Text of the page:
A future Labour government would ensure the defence needs of Ukraine continued to be met, Sir Keir Starmer told the country's president Volodymyr Zelensky.
In face-to-face talks in Kyiv, the Labour Party leader assured Mr Zelensky that Ukraine would have his "unwavering support" against Russian aggression if he became Britain's next prime minister.
With Labour well in front of Prime Minister Rishi Sunak's Conservative Party in most national opinion polls, Sir Keir could be walking through the black door of 10 Downing Street as the UK's new leader after the next general election.
Sir Keir told Mr Zelensky, during their first conversation in Ukraine since Russian president Vladimir Putin's troops invaded, that a Labour administration would "maintain the defence, training, and technological support" that was currently being provided by the UK.
The Opposition leader's surprise visit to the Ukrainian capital comes a week before the first anniversary of the bloody conflict with Moscow.
It also comes after Mr Zelensky visited Britain and other European capitals last week to appeal for the West to give his air force fighter jets, as Ukraine prepares to counter an expected Russian spring offensive.
Labour said Sir Keir used his meeting with the war leader on Thursday to discuss both continued support for Ukraine but also the issue of justice.
In a statement issued by the party, Sir Keir said: "I had a very constructive meeting with President Zelensky, and we were able to discuss the support that Ukraine needs and the justice that it deserves.
"We spoke about the need for that justice to cover both the use of Russian state assets for reconstruction and the need for there to be prosecutions for war crimes.
"I was able to tell him that should there be a change of government when we have a general election here, the support for Ukraine will remain the same."
The statement continued: "It's a very important message for me to be able to relay to the president face-to-face, and I've been able to do that this afternoon.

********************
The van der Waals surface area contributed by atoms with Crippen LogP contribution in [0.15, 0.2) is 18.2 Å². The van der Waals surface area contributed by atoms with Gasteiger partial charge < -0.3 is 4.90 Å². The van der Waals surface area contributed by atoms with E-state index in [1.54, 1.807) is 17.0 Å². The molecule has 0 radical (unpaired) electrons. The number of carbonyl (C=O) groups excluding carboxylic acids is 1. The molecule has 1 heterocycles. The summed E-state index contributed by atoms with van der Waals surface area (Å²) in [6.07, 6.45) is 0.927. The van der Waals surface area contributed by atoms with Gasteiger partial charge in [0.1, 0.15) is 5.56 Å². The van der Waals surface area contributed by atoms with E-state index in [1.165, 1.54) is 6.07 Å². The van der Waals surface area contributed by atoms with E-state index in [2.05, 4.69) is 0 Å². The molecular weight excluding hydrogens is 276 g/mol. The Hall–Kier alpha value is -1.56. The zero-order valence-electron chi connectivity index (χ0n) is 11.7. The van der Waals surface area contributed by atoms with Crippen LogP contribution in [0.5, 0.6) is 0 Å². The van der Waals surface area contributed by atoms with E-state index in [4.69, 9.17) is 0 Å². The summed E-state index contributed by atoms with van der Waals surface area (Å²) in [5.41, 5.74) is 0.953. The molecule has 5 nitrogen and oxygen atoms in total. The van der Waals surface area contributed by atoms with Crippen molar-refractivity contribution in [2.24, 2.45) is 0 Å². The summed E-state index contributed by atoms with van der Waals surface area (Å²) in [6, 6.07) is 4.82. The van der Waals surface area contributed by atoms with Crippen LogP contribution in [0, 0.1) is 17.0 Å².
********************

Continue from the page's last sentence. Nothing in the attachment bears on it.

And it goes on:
"We discussed a range of issues, he's very concerned about support through weapons and the continuation of training for Ukraine, and I stressed that the Labour Party supports and would maintain the defence, training and technological support the current UK government is providing.
"I've said throughout this conflict there will be no difference between the political parties on this, so we will continue to work with the Government to see what further support we can provide."
During his visit to the war-torn country, Sir Keir spoke to reporters in Irpin, a Kyiv suburb where heavy fighting took place in the first months of the invasion.
He also travelled to Bucha, on the outskirts of the capital, an area where war crimes were allegedly carried out by the Kremlin's occupying armed forces.
Sir Keir, a former director of public prosecutions, used his time in eastern Europe to speak with experts in human rights, reconstruction and appropriations.
He told reporters: "It's incredible to see the evidence of atrocities that I've seen this morning.
"Photographs of civilians in the outskirts of Kyiv blindfolded, with their arms tied behind their back.
"There has to be justice for this. There has to be justice in The Hague and there has to be proper reparation in the rebuilding of Ukraine."